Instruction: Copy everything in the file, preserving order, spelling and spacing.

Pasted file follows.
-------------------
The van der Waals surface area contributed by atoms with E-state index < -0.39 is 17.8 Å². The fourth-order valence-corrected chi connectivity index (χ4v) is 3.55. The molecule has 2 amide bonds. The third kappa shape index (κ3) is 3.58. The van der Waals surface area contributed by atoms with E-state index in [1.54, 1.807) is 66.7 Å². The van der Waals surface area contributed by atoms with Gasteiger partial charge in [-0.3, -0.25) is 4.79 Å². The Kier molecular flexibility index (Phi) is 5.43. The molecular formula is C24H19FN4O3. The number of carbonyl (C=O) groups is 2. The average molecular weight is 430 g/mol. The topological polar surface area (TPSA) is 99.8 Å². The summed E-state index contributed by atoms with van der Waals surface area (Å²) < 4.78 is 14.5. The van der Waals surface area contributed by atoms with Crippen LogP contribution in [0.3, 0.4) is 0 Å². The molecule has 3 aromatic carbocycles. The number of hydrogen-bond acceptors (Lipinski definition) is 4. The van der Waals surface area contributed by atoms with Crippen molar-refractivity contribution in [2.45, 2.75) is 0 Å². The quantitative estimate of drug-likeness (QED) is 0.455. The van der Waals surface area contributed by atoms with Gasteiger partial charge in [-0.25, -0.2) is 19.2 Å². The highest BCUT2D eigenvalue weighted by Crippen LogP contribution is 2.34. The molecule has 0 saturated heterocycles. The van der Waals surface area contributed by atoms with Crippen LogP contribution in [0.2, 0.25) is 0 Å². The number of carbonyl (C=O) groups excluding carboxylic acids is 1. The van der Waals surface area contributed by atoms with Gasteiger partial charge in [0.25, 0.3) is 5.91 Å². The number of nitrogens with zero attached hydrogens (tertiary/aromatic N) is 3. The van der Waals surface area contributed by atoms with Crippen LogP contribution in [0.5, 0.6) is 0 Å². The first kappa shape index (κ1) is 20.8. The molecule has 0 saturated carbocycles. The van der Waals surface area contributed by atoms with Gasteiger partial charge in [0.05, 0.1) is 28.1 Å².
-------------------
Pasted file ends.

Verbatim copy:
The van der Waals surface area contributed by atoms with E-state index < -0.39 is 17.8 Å². The fourth-order valence-corrected chi connectivity index (χ4v) is 3.55. The molecule has 2 amide bonds. The third kappa shape index (κ3) is 3.58. The van der Waals surface area contributed by atoms with E-state index in [1.54, 1.807) is 66.7 Å². The van der Waals surface area contributed by atoms with Gasteiger partial charge in [-0.3, -0.25) is 4.79 Å². The Kier molecular flexibility index (Phi) is 5.43. The molecular formula is C24H19FN4O3. The number of carbonyl (C=O) groups is 2. The average molecular weight is 430 g/mol. The topological polar surface area (TPSA) is 99.8 Å². The summed E-state index contributed by atoms with van der Waals surface area (Å²) < 4.78 is 14.5. The van der Waals surface area contributed by atoms with Crippen LogP contribution in [0.3, 0.4) is 0 Å². The molecule has 3 aromatic carbocycles. The number of hydrogen-bond acceptors (Lipinski definition) is 4. The van der Waals surface area contributed by atoms with Crippen molar-refractivity contribution in [2.45, 2.75) is 0 Å². The quantitative estimate of drug-likeness (QED) is 0.455. The van der Waals surface area contributed by atoms with Gasteiger partial charge in [-0.25, -0.2) is 19.2 Å². The highest BCUT2D eigenvalue weighted by Crippen LogP contribution is 2.34. The molecule has 0 saturated heterocycles. The van der Waals surface area contributed by atoms with Crippen LogP contribution in [0.2, 0.25) is 0 Å². The number of carbonyl (C=O) groups excluding carboxylic acids is 1. The van der Waals surface area contributed by atoms with Gasteiger partial charge in [0.25, 0.3) is 5.91 Å². The number of nitrogens with zero attached hydrogens (tertiary/aromatic N) is 3. The van der Waals surface area contributed by atoms with Crippen LogP contribution in [0.5, 0.6) is 0 Å². The first kappa shape index (κ1) is 20.8. The molecule has 0 saturated carbocycles. The van der Waals surface area contributed by atoms with Gasteiger partial charge in [0.05, 0.1) is 28.1 Å².